The Super Mr. and I got up at midnight to get the moms their vaccination appointments. For The Bereaved, we live in constant terror that we’ll lose another family member. I cannot ever explain what that feels like or convey how deep the relief was when they got their first shot. Vaccination means way more than the possibility of a return to normalcy for us.
We drove an hour and a half off Cape to get our own vaccinations. I cried the whole way there. All the spackling I managed to do in the past few months cracked wide open and I have been as raw as I was when my dad died in November.
My emotions are jumbled into a mixed salad of bewilderment topped by giant sadness croutons. I’m getting my tenses wrong. “My dad does this, thinks that, and loves those.” Sudden jolts of grief crush even the happiest moments. And every now and then the rage-y anger from a deep tunnel from my heart bursts forth and I wonder, will there be justice for ALL THIS??
We had Fully Vaccinated Hug Day with the moms. We cried and cried and talked and talked and all sat on the same couch together. It was weird and wonderful. It was also the five-month anniversary of my father’s death. Joy with a jolt of pain.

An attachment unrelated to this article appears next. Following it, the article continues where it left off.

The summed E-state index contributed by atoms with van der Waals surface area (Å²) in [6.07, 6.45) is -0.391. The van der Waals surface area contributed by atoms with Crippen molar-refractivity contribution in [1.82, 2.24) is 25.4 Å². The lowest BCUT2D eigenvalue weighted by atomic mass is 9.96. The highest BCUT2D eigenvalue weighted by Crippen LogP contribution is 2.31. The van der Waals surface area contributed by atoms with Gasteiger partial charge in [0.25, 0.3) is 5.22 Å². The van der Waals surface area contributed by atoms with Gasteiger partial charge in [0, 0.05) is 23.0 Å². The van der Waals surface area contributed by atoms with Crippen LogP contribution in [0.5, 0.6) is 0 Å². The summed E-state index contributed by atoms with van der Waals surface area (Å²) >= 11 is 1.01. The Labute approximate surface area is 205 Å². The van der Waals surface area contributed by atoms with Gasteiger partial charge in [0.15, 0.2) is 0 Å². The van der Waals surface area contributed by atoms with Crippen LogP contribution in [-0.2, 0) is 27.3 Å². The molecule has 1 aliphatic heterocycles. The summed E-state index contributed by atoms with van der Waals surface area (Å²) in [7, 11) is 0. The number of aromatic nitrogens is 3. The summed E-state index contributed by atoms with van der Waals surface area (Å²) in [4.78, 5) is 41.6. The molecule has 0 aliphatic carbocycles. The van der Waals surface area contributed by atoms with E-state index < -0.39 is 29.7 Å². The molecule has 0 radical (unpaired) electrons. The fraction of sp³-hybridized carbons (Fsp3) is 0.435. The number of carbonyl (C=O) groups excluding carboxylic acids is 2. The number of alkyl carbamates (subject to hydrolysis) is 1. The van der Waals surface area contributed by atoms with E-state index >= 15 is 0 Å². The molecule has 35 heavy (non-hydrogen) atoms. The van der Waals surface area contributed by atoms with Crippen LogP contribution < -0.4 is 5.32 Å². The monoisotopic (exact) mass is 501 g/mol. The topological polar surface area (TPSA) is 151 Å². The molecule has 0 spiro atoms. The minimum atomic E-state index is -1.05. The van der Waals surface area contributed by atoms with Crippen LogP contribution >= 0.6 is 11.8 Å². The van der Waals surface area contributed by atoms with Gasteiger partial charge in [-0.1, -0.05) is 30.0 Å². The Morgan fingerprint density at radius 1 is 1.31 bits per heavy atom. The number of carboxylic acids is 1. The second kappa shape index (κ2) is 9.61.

I’m Nooming. Shedding the physical manifestation of a year of fear, grief, and anxiety, I now take up less space than I did when this pandemic started.
I bought a bright yellow notebook, intending to write my way out of all of it. It remains blank.
I finally added some goals for my Portuguese language study (today will be the 381st consecutive day.) My favorite word lately is “Facebook” (hilariously pronounced: face-y book-y.) After a week of heated battle with a young whippersnapper from the UK, I came in first in the Diamond League and got my badge.
Our town has free classes in the winter (usually called Winter Wednesdays, but temporarily renamed Winter Whenevers, which is the most pandemic title of anything ever.) I learned about Ayurveda. The instructor’s voice was like ASMR and I felt like I had taken a 10-hour nap after each class. It was divine.
I also learned to draw free-hand maps, how to use SEO on my website, how to attract bees with native plants, and how birds create their unique songs. There were also just as many Zoom classes that I had eagerly signed up for that I missed.
We’re finally using up all the stuff I hoarded.